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The history of the expansion of americans to the west after the american revolution

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Our boundaries went beyond the boundaries of the thirteen colonies. We now controlled the land that extended westward to the Mississippi River, northward to what is now the border with Canada, and southward to Spanish Florida.

There were some issues that came with this territorial expansion. The United States had two significant territorial expansions after the Revolutionary War.

Westward Expansion

The first issue was the threat of attack by the Native Americans. The Native Americans feared our presence and attacked us often. We fought the Native Americans, and after defeating them in battle, they had to move west.

For example, after winning the Battle of Fallen Timbers, the Native Americans had to give up land and move west. Another issue was organizing these lands that we received from Great Britain.

  1. Today, more than a century after their great discoveries, the names Cope and Marsh—like Lewis and Clark or Stanley and Livingstone—remain linked together in history books.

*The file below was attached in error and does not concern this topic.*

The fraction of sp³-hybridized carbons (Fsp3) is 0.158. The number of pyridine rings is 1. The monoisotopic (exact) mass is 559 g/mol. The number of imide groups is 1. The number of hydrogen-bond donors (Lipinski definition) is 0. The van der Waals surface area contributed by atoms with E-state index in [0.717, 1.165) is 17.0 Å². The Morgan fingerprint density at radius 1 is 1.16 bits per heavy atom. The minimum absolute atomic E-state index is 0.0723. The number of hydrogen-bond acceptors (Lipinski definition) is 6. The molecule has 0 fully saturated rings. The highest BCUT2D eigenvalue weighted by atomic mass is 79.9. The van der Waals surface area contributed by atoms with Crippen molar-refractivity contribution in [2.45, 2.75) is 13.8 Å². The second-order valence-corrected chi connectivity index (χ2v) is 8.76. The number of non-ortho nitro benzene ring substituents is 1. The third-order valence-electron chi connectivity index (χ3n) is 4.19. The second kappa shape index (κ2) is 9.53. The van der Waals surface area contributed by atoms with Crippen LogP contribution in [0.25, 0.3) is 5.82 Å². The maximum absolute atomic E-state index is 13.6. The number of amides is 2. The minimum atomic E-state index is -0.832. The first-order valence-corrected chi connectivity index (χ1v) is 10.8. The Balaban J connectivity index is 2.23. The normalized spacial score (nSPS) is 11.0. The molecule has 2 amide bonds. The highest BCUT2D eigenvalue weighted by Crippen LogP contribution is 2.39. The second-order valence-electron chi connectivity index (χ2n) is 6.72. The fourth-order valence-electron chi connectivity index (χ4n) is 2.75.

2. When we gained this land, we needed to learn more about it.
  3. One wounded man was released by the Mexicans and reported news of the skirmish.

The Land Ordinance of 1785 helped organize the western lands. The western land was divided into townships that were six miles wide and six miles long.

Westward movement

Within each township were 36 squares. The second major expansion occurred in 1803.

We agreed, and we got most of the land west of the Mississippi River up to the Rocky Mountains and to the border with Canada. This purchase doubled the size of our country.

The Wild, Wild West: America’s Final Frontier

When we gained this land, we needed to learn more about it. President Jefferson asked Lewis and Clark to explore the land and report on what they found. As a result of their explorations, we learned about the land, and maps of the region were developed. We also had some issues and conflicts with the Native Americans who lived in this region.

  • When gold was discovered in California, acquired through the treaty that ended the war with Mexico in 1848, waves of treasure seekers poured into the area;
  • Michigan, Arkansas, Wisconsin, and Iowa received most of them.

The Native Americans weren't pleased to see us expand into this territory. After the Revolutionary War, we expanded westward. The westward expansion presented challenges for us, which we were able to deal with and overcome.